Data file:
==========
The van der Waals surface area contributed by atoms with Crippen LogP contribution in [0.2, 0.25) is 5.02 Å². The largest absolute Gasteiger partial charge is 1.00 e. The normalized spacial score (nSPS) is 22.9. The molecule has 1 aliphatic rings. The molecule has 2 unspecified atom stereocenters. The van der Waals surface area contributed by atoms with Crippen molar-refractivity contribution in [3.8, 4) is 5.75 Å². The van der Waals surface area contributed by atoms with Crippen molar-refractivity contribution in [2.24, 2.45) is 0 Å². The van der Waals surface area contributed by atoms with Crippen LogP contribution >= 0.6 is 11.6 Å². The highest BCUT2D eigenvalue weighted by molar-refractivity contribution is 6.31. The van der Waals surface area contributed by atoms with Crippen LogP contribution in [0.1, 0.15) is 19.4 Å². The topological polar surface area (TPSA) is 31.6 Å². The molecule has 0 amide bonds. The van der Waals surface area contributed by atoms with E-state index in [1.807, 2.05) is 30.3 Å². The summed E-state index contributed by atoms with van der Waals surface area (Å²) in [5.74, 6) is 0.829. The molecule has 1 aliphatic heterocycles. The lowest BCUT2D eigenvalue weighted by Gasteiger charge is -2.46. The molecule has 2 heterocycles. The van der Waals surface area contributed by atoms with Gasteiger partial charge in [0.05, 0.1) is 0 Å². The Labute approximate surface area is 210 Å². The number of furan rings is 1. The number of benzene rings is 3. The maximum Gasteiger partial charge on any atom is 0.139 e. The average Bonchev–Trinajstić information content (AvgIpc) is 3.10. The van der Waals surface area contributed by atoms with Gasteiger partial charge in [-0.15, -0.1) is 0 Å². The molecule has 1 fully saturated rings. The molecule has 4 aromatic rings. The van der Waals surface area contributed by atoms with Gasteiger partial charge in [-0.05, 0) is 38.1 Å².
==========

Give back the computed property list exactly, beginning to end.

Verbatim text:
The van der Waals surface area contributed by atoms with Crippen LogP contribution in [0.2, 0.25) is 5.02 Å². The largest absolute Gasteiger partial charge is 1.00 e. The normalized spacial score (nSPS) is 22.9. The molecule has 1 aliphatic rings. The molecule has 2 unspecified atom stereocenters. The van der Waals surface area contributed by atoms with Crippen molar-refractivity contribution in [3.8, 4) is 5.75 Å². The van der Waals surface area contributed by atoms with Crippen molar-refractivity contribution in [2.24, 2.45) is 0 Å². The van der Waals surface area contributed by atoms with Crippen LogP contribution >= 0.6 is 11.6 Å². The highest BCUT2D eigenvalue weighted by molar-refractivity contribution is 6.31. The van der Waals surface area contributed by atoms with Crippen LogP contribution in [0.1, 0.15) is 19.4 Å². The topological polar surface area (TPSA) is 31.6 Å². The molecule has 0 amide bonds. The van der Waals surface area contributed by atoms with E-state index in [1.807, 2.05) is 30.3 Å². The summed E-state index contributed by atoms with van der Waals surface area (Å²) in [5.74, 6) is 0.829. The molecule has 1 aliphatic heterocycles. The lowest BCUT2D eigenvalue weighted by Gasteiger charge is -2.46. The molecule has 2 heterocycles. The van der Waals surface area contributed by atoms with Gasteiger partial charge in [0.05, 0.1) is 0 Å². The Labute approximate surface area is 210 Å². The number of furan rings is 1. The number of benzene rings is 3. The maximum Gasteiger partial charge on any atom is 0.139 e. The average Bonchev–Trinajstić information content (AvgIpc) is 3.10. The van der Waals surface area contributed by atoms with Gasteiger partial charge in [-0.15, -0.1) is 0 Å². The molecule has 1 fully saturated rings. The molecule has 4 aromatic rings. The van der Waals surface area contributed by atoms with Gasteiger partial charge in [-0.05, 0) is 38.1 Å².